Shows & Panels
Shows & Panels
- The 2014 Big Picture on Cyber Security
- AFCEA Answers
- American Readiness: Renewable Power and Efficiency Technologies
- Ask the CIO
- Building the Hybrid Cloud
- Connected Government: How to Build and Procure Network Services for the Future
- Continuing Diagnostics and Mitigation: Discussion of Progress and Next Steps
- Federal Executive Forum
- Federal News Radio's National Cyber Security Awareness Month Special Panel Discussion
- Federal Tech Talk
- The Future of Government Data Centers
- The Future of IT: How CIOs Can Enable the Service-Oriented Enterprise
- Government Perspectives on Mobility and the Cloud
- The Intersection: Where Technology Meets Transformation
- Maximizing ROI Through Data Center Consolidation
- Mitigating Insider Threats in Virtual & Cloud Environments
- Modern Mission Critical Series
- The New Generation of Database
- Reimagining the Next Generation of Government
- Targeting Advanced Threats: Proven Methods from Detection through Remediation
- Transformative Technology: Desktop Virtualization in Government
- The Truth About IT Opex and Software Defined Networking
- Air Traffic Management Transformation Report
- Cloud First Report
- General Dynamics IT Enterprise Center
- Gov Cloud Minute
- Government in Technology Series
- Homeland Security Cybersecurity Market Report
- National Cybersecurity Awareness Month
- Technology Insights
- The Cyber Security Report
- The Next Generation Cyber Security Experts
Shows & Panels
Barlow Herget Commentary
Barlow Herget is a commentator and host on State Government Radio at Curtis Media. He has been a commentator on UNC public radio and an instructor in continuing education at Duke University. Herget was a Nieman Fellow ('70) at Harvard University, has worked for the Daily Press of Paragould, Ark., the Detroit Free Press, and the News & Observer of Raleigh. His articles have appeared in The Atlantic, The New York Times and numerous other publications. Contact him by email.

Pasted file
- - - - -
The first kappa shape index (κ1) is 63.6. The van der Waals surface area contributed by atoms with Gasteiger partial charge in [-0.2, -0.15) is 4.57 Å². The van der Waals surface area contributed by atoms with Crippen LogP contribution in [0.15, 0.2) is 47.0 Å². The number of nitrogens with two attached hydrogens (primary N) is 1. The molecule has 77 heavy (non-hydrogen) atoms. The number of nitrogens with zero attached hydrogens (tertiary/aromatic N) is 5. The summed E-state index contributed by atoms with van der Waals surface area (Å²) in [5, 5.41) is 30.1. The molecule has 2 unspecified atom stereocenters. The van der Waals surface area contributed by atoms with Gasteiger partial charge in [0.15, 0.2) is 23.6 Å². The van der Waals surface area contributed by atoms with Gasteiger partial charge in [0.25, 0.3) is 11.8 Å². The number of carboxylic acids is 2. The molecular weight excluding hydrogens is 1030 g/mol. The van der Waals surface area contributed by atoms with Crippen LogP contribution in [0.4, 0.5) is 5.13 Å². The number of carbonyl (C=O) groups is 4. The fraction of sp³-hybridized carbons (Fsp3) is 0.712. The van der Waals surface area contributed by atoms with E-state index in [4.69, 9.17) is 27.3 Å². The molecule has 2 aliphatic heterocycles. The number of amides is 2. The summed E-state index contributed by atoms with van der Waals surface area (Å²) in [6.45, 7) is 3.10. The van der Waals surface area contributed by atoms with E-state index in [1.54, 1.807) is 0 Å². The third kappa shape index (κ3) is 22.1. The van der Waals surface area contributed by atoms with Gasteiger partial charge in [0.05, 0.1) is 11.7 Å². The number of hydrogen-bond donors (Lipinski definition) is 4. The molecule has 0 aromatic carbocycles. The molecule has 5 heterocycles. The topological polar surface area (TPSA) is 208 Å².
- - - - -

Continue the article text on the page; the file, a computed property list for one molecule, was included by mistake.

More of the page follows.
Chattering class ignores real problems
Wednesday - 6/16/2010, 10:04am EDT
The nation's unemployment is almost 10 percent. Home foreclosures number almost 94,000, up 44 percent over last year.
The Congress, almost two years after the Wall Street Panic, has yet to fix the problems that caused the financial collapse. The Dow Jones Industrials is on a roller coaster again.
So, what is the Washington press corps and too many of the national columnists chattering about?
Whether President Obama is showing enough anger in doing the nation's business.
There is a segment in the electorate who are incapable of finding any good with Mr. Obama's administration. He can't walk across a room without this crowd calling him a foreign-born imposter or worse.
There are his critics in Congress who are as eager to help the President improve the economy as Sarah Palin is to talk to John Stewart. And then, there's FOX TV.
This has become the baggage that attends this administration and apparently will be there for the duration. Don't look for serious debate or reporting from such well-wishers.
We should expect more from the informed and hard-working press.
Instead, the network television anchors who can command an audience with the President, unlike the rest of us, have used that valuable time to ask Mr. Obama why he hasn't "kicked" BP oil executives a little harder.
And this penetrating question follows several weeks of somber speculation among national reporters and columnists about the President's seeming inability to get angry with low-performing subordinates or intractable opponents.
Unfortunately, the President and his media advisers have taken the bait and tried to show some flair with tough-guy talk.
To someone outside the Beltway, this is nonsense. The press has better things to do, and the nation is in sore need of serious discussions on a wide range of topics.
Rather than kicking around BP executives-they are getting kicked mightily on the stock market-the press should be using its considerable resources to look at previous oil spills.
What worked in the Persian Gulf spill in 1991? What about the Mexican oil company, Pemex's gusher in 1979 and what were the consequences on wetlands and beaches from its 9-month ordeal?
Most importantly is the economy. The press has almost walked away from the economic debate about the Great Recession. There is a wave of deficit reduction sentiment in America right now. No one likes the huge debts the country is piling up.
But is retrenchment the correct response? Will budget cutting worsen the recovery much the way a similar spending decline did in 1937 during the Great Depression?
The media doesn't have to give up its humor to write about serious issues. If they need a good laugh, there's always South Carolina politics to keep them smiling.